Its also worth mentioning that even in the early game you have plenty of diverse choices to make and a lot of content available to you so replay-ability is going to be high. Perhaps the best way I can offer it praise is to say that I'm looking forward to playing it as soon as possible and that my money with it so far feels well spent.

Port Analysis

I'd suggest watching the video version of this analysis as it will better illustrate my points and give you a general idea of how Dragon's Dogma looks and runs. (The video is embedded up top)

General Options & Video Settings:

First of all I have to commend Capcom for supporting seamless transitions between controller & keyboard. The moment I plugged in my controller it instantly started working and the game recognized it without a hitch. Not just that, you also have six different pre-set control schemes for your controller to use, a feature not seen often these days.

The only annoyance here is that plugging and unplugging the controller kicks you to the main menu but that doesn't matter much as you'll have to deal with it once and never again. As for the keyboard itself you can rebind everything so if you don't like the default controls its all good, you can change them.

Dragon's Dogma PC port has great controller support

These  types of options really should be more common

Audio is a bit tricky however. The in-game voices are far, far quieter than the music and combat noises so you're either going to deafen yourself or miss all the dialogue if you go with the defaults. I'd recommend raising the system sound but lowering music & sound effects to achieve a nice balance.

The gameplay options tab is well equipped and will allow you a good degree of customization. I however went with the defaults here and I haven't had the need or reason to change anything just yet.

Finally, the video options. For the most part all of these are reasonably standard settings with nothing to really complain about. I'd recommend setting the anti-aliasing to FXAA3HQ as that one proved to cause the least amount of blurriness and in general worked pretty well. The FPS is initially set at 60 but with even a remotely powerful rig you can just put it on variable and reap the benefits of triple digit FPS without much trouble.

Dragon's Dogma PC video settings

The settings are fairly extensive

A feature most people probably won't even notice is that when you're maxed out on some setting the arrow on the right side disappears! I'm betting this is something that only interests me as I like to mash the button which often results in the setting just reverting back to ultra-low but its one of those small features that make you realize the developers do care.

And oddly enough, there is a FOV slider for a third-person game, you don't see that very often. I personally went with the default here as well because I like to really get in to my character but I'm very glad the option is there as even FPS games these days seem to slack off on adding FOV sliders.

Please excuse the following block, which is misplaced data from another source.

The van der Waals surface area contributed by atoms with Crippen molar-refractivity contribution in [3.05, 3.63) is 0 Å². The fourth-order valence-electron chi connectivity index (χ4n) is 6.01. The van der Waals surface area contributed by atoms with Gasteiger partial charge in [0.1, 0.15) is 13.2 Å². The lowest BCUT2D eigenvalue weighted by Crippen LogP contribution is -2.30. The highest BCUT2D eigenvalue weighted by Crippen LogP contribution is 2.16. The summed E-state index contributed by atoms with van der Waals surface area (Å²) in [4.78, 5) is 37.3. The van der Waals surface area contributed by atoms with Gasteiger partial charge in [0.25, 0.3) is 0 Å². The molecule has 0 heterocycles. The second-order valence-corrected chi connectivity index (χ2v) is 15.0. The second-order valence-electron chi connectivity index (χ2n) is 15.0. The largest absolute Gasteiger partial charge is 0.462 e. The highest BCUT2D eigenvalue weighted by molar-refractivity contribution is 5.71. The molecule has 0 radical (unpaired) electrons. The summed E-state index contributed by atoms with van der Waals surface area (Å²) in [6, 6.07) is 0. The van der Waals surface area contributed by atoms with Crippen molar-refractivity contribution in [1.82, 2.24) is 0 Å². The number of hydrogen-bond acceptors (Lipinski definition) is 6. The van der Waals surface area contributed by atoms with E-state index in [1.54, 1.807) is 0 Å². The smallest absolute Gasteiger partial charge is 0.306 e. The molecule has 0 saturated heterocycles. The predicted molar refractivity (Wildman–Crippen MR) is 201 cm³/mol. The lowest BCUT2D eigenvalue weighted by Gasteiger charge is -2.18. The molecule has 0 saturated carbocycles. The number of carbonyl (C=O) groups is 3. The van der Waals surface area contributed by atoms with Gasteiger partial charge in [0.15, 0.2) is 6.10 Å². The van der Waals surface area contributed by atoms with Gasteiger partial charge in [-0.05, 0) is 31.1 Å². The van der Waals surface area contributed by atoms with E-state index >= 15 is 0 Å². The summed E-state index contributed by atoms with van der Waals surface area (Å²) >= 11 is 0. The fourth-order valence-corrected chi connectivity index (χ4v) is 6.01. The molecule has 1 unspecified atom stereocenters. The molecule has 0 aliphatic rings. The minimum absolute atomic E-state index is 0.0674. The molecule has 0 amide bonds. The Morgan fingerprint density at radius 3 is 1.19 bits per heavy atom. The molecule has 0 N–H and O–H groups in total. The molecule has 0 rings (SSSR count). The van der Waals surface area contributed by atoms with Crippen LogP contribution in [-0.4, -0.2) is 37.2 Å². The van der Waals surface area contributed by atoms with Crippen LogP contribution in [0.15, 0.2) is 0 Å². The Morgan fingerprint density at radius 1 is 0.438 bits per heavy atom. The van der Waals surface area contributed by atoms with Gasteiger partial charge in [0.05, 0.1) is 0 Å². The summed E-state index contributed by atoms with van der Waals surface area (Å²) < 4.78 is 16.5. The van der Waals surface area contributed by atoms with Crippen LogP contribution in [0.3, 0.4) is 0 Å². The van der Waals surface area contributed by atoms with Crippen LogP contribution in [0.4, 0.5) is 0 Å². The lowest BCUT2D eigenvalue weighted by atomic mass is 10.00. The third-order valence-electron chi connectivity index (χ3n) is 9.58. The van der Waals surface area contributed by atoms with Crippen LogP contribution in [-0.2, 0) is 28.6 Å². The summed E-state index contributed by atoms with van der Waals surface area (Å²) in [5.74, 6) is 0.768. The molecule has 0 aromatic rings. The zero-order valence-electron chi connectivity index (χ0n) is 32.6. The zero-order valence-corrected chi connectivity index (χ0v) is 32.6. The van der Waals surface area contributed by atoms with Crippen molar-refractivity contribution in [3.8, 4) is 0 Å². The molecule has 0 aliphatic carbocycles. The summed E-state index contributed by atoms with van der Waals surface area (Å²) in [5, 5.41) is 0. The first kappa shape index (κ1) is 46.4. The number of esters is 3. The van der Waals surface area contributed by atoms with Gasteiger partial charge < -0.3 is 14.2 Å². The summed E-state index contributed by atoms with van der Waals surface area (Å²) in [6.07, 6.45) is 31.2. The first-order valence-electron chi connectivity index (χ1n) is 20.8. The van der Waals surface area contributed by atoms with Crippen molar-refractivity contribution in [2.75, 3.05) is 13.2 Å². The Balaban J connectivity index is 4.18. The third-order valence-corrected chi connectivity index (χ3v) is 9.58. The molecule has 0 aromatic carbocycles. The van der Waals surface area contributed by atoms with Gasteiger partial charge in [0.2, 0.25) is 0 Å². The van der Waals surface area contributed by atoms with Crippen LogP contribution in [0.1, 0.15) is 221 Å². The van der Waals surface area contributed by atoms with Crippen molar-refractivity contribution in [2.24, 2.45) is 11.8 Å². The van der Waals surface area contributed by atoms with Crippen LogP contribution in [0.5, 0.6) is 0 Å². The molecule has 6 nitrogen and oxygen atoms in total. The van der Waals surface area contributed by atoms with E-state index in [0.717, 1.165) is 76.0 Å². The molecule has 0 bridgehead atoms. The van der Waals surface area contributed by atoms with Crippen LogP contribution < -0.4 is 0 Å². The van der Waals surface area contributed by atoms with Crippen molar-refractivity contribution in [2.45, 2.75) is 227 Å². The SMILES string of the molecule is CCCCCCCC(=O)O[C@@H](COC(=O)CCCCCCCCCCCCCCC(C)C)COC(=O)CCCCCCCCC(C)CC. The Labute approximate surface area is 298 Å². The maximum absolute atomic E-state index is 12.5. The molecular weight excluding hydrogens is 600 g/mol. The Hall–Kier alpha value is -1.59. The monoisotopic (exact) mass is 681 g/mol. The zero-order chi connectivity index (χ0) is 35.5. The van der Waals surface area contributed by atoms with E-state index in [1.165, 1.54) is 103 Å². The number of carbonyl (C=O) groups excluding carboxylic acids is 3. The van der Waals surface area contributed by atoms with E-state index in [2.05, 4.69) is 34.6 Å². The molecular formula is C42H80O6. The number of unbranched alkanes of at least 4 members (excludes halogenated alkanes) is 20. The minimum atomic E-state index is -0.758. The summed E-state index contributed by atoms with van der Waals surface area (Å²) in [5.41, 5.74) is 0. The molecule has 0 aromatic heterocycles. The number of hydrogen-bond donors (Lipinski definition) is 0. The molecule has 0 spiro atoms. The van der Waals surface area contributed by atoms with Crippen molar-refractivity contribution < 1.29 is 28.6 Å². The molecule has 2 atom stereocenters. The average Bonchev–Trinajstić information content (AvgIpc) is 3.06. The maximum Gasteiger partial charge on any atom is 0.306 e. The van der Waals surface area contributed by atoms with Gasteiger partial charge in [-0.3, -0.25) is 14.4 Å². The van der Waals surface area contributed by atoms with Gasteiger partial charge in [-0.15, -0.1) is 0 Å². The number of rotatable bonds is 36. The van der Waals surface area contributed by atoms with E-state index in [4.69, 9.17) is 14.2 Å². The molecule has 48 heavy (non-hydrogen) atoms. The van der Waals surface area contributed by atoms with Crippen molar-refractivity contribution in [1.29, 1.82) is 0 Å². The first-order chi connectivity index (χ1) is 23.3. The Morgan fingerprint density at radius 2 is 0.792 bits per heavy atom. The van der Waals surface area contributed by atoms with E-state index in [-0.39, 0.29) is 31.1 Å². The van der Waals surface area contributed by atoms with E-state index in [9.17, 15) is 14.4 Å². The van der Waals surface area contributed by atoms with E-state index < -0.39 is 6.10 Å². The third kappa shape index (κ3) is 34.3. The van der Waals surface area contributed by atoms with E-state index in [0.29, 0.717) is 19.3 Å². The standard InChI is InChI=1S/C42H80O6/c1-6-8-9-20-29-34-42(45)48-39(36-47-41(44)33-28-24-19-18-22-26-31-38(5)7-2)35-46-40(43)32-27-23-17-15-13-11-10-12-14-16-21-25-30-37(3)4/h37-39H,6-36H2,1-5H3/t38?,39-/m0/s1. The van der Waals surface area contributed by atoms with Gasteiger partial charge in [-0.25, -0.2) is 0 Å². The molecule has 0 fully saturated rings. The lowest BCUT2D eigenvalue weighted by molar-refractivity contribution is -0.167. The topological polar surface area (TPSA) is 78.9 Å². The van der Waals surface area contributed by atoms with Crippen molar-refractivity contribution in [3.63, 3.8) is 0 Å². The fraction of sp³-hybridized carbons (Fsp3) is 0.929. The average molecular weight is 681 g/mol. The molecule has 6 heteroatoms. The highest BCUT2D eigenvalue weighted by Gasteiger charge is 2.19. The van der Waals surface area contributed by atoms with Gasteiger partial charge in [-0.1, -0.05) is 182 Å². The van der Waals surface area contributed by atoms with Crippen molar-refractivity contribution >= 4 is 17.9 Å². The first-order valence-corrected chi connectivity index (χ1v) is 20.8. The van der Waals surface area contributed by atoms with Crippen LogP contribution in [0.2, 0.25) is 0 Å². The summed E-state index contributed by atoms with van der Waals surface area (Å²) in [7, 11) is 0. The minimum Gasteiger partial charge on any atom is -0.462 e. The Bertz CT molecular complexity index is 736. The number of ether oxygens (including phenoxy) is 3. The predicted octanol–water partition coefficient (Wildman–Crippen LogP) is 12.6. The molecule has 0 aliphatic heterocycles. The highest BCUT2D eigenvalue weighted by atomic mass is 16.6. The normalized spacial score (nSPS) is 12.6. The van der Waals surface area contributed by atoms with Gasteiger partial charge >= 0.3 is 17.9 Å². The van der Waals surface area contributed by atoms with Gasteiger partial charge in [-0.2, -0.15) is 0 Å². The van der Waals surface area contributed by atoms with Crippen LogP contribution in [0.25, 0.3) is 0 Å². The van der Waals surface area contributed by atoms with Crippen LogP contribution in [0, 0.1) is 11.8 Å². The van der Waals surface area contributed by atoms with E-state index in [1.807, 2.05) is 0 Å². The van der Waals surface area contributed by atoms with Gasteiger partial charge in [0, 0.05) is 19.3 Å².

The graphics are a bit of a mixed bag, as you might imagine they would be given that Dragon's Dogma originated on consoles that were fairly old even back then. Don't get me wrong though, the game looks really good and is most definitely stylish enough to overcome any of its flaws but the poor textures are a fact.

Characters, armor and buildings are generally done quite well but the rocks, shrubs, mountains and ground textures were not so lucky. Unfortunately some rocks are just a blurry mess and most of the ground based grass is obviously a 2D sprite bolted on to the floor.

But the biggest issue by far are the pop-ups. Taking a few steps forward and backwards, even with draw distance maxed, can spawn/despawn entire stretches of forest which just looks terrible. The problem is especially apparent when you're running down a flat meadow as you can clearly see where the draw-distance ends. 

Dragon's Dogma PC has issues with pop up terrain

That coastal cliff straight ahead is actually filled with trees and even has a ruined house on it. It will appear as soon as I take one more step forward

Don't worry though, it doesn't affect gameplay in any way but it is however Dragon Dogma's greatest weakness. On the positive side the performance, stability and FPS are without complaint. I've locked myself to 60 FPS just as a test and I have very, very rarely ever dropped even a few FPS below that and in my 3 or so hours I have also never crashed or suffered a single stutter either.

Dragon's Dogma definitely has a few issues when it comes to the graphical department but are they enough to sour the entire port? I'd say that's a definite no because while the textures and pop-in might be annoying you're not gonna be paying much attention to random background rocks as you're climbing a Chimera now will you? On the other hand, everything related to smooth combat such as FPS, stability, creature & player textures are well done so honestly, despite me going on a bit of a complaining spree the situation is not actually that bad.


So which is better, the keyboard and mouse or controller?

You'll be happy to know that both are equally viable and come with their own strengths and weaknesses so whichever you chose you'll be perfectly fine. The controller is slightly better when it comes to precise footwork in battles, especially against smaller opponents while the keyboard is far superior when it comes to inventory management as you can keybind up to 5 items for easy use, something you would can only do through menu-fiddling with the controller.

Other than those small differences I'd say they're pretty much the same given that you can rebind or change almost all of the buttons and keys on both of them.


You have plenty of choice when it comes to how you play the game. Both the controller and keyboard/mouse combo are viable options and offer a good degree of customization each. The graphical options are fairly extensive and give you the ability to tweak everything that matters from FPS to FOV with ease.

So if it wasn't obvious so far allow me say it out loud, Dragon's Dogma is a good PC port. It suffers from some issues that are caused by its console upbringing as you really can't upscale low quality textures in to HQ ones like its CSI but overall its a nice looking game with a great style to it and some rock solid performance.

I certainly enjoyed my time with Dragon's Dogma and while it might not be perfect I do look forward to playing more of it.